After finishing high school in 1988, Sreedhar Yarramsetty (49) from Guntur, Andhra Pradesh chose Biology for his two-year Intermediate course because he wanted to do Medicine. But everyone dissuaded him, saying, “You can’t become a doctor because you are disabled.” So he decided to do B.Com from Nagarjuna University through distance education. Having settled on a career in business he drew up a project proposal for a mobile food cart and approached banks. None would give him a loan. They said, “You can’t manage this because you are disabled.”
It is because his abilities were constantly underestimated that, Sreedhar, a polio survivor, developed a staunchly independent – some would even say headstrong – frame of mind. He has never bothered about others’ opinions of him “because what they think of you is not who you really are”. With a chuckle he reveals that his intimate friends whom he’s known for over 25 years often call him “arrogant”. But they can hardly suppress their astonishment when he drives his modified car almost 900 km on the national highway from Guntur to Coimbatore in a single day! “I start early morning and reach at midnight,” he says confidently.
Sreedhar is the middle child born to Yarramsetty Satyanarayana, an onion distributor in Guntur, and Lakshmi Tulsi, a homemaker. When he contracted polio at age three, it affected both his legs and he started using calipers and crutches. “Your suffering is the result of a sin you committed in your previous birth” was a frequently heard comment that disgusted him. Tirelessly aided by his mother, he studied at home till fifth standard. From the sixth onwards he attended the government-run Yadava High School; his father and his grandfather would take turns to convey him to and from school by bicycle.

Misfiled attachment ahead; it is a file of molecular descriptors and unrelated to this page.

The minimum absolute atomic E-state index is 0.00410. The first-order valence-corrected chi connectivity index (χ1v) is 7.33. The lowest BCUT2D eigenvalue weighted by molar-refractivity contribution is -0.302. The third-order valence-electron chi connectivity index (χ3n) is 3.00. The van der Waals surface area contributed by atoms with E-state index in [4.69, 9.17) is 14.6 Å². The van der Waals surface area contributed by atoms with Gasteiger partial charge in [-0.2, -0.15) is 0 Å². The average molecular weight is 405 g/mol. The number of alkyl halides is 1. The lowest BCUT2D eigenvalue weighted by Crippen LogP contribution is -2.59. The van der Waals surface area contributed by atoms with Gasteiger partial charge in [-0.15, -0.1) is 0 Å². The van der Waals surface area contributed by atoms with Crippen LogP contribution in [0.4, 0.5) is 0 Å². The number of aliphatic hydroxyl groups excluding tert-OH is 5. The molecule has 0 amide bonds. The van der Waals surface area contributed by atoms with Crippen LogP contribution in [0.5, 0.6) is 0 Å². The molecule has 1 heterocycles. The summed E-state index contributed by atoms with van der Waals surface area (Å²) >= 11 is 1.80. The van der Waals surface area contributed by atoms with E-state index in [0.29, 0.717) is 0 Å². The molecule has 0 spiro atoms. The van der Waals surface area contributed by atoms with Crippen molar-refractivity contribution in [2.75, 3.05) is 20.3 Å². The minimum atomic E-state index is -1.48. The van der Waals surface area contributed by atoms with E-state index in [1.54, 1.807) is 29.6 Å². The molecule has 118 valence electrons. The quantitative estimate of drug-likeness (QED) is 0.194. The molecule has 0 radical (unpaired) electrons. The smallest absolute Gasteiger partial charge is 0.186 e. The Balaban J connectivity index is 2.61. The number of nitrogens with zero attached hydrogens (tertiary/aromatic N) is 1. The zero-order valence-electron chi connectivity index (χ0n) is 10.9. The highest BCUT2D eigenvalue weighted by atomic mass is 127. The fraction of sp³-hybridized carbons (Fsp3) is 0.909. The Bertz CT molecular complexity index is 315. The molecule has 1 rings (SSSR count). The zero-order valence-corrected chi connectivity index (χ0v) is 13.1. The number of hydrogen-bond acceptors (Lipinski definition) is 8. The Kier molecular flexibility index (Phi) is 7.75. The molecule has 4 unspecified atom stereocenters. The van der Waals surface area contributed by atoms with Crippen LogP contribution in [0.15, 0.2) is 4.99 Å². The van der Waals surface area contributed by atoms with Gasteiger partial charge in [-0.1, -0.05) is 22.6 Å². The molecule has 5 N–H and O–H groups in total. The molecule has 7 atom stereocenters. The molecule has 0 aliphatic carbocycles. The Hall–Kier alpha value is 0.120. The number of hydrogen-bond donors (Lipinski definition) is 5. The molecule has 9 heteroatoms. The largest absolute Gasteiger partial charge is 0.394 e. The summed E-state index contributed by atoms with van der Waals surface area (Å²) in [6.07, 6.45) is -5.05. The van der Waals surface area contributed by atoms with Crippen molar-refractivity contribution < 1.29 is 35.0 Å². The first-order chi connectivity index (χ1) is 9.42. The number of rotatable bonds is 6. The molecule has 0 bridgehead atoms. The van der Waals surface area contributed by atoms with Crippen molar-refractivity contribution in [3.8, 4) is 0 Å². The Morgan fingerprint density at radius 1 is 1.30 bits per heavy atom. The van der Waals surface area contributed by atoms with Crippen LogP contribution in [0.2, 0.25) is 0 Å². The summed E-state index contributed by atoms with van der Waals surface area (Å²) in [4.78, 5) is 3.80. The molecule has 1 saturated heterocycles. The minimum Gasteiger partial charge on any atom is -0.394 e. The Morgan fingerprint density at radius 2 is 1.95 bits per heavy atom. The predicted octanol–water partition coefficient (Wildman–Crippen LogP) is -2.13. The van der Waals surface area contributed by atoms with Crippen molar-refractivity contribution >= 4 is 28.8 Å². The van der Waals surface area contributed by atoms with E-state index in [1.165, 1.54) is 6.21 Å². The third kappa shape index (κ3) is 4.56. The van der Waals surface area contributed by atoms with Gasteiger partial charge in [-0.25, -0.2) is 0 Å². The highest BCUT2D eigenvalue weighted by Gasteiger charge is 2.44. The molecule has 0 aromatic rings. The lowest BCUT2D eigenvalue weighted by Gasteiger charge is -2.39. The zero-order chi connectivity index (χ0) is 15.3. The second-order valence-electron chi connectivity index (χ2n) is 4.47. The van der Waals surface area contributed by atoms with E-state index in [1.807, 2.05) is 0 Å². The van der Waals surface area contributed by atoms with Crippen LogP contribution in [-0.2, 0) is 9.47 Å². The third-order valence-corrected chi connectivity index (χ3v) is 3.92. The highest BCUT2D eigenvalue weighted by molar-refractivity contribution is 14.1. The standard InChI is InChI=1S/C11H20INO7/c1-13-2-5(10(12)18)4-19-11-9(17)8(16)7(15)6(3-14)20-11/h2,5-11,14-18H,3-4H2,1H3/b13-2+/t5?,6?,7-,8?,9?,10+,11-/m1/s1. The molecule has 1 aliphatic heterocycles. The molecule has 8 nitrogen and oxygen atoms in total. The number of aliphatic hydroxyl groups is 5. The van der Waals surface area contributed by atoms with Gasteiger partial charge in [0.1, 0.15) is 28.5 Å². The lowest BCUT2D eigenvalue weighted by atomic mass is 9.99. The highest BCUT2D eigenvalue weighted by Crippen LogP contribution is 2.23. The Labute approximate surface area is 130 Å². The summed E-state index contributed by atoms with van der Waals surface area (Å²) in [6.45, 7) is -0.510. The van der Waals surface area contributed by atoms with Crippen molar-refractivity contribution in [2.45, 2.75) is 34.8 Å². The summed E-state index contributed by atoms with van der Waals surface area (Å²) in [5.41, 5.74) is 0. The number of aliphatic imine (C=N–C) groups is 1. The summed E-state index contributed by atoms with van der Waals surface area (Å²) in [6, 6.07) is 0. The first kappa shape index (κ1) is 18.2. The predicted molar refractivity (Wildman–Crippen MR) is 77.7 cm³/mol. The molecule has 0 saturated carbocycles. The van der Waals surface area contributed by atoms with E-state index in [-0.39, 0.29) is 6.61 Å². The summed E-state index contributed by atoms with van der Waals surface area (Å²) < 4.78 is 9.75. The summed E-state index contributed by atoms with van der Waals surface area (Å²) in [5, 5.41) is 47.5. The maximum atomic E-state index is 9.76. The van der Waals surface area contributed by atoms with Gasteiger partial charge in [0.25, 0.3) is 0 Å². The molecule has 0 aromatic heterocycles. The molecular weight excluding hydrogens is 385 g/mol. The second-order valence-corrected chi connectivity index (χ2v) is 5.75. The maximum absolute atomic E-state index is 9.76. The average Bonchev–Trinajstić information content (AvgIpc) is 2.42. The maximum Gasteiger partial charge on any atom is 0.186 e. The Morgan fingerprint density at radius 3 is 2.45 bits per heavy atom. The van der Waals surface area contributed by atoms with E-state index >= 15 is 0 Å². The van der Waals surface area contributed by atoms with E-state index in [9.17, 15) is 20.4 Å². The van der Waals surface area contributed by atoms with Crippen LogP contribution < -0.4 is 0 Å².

In 1993, in the wake of his father’s heart attack, Sreedhar slowly commenced taking over the reins of his business. He travelled on his best friend Siva’s motorbike across Andhra and even to Maharashtra, negotiating with onion vendors at market yards, expanding his contacts and learning how to gauge the prices. Today he is an established onion merchant in the Guntur Market.
Sreedhar was always looking for ways to maximise his mobility. The ‘active wheelchair’ he bought from the Indian Spinal Injuries Centre in Delhi allowed him to move around independently. After buying a four-wheeler he got it converted from manual transmission to automatic at Automate India, Pune. He strongly believes that persons with disabilities have the right to get quality assistive devices at affordable prices, and uses every opportunity to motivate others like him to attain physical and economic independence.
His elder sister Shashilatha and younger brother Umamaheshwara were comfortably settled in their marriages but when it came to him, neither he nor anybody else bothered to look for an alliance. Then Shanthi, a friend from a disability group on Facebook, suggested he seek a partner from the disability community. He found it a good idea. As he puts it, “Only someone like you can understand the pain you’ve gone through.” Shanthi connected him to Dhanalakshmi, whom polio had affected in one of her legs. She was a post-graduate aiming to work in a bank. The two met and hit it off. They got married in 2013.
Sreedhar said to her, “Half our lives are over, so why don’t we spend as much time remaining as we can with each other?” He meant that if she was employed, although it would improve their finances it would rob them of the hours they could spend in each other’s company. His argument seems to have convinced her. They have an eight-year-old daughter Mounajna whose name means (and he explains) “consciousness that will be known in absolute silence or stillness”.
Sreedhar’s life has also been enriched by a close-knit group of comrades with whom he banters and exchanges friendly insults. Apparently they didn’t believe his marriage would last! They said, you have such an aggressive personality that you won’t be able to coexist with anyone. “I have helped [counselled] so many of them when there was friction in their marriages,” says Sreedhar. “Now they are all waiting for the day when I will go to them for help.” He adds jubilantly, “I haven’t given them the chance!”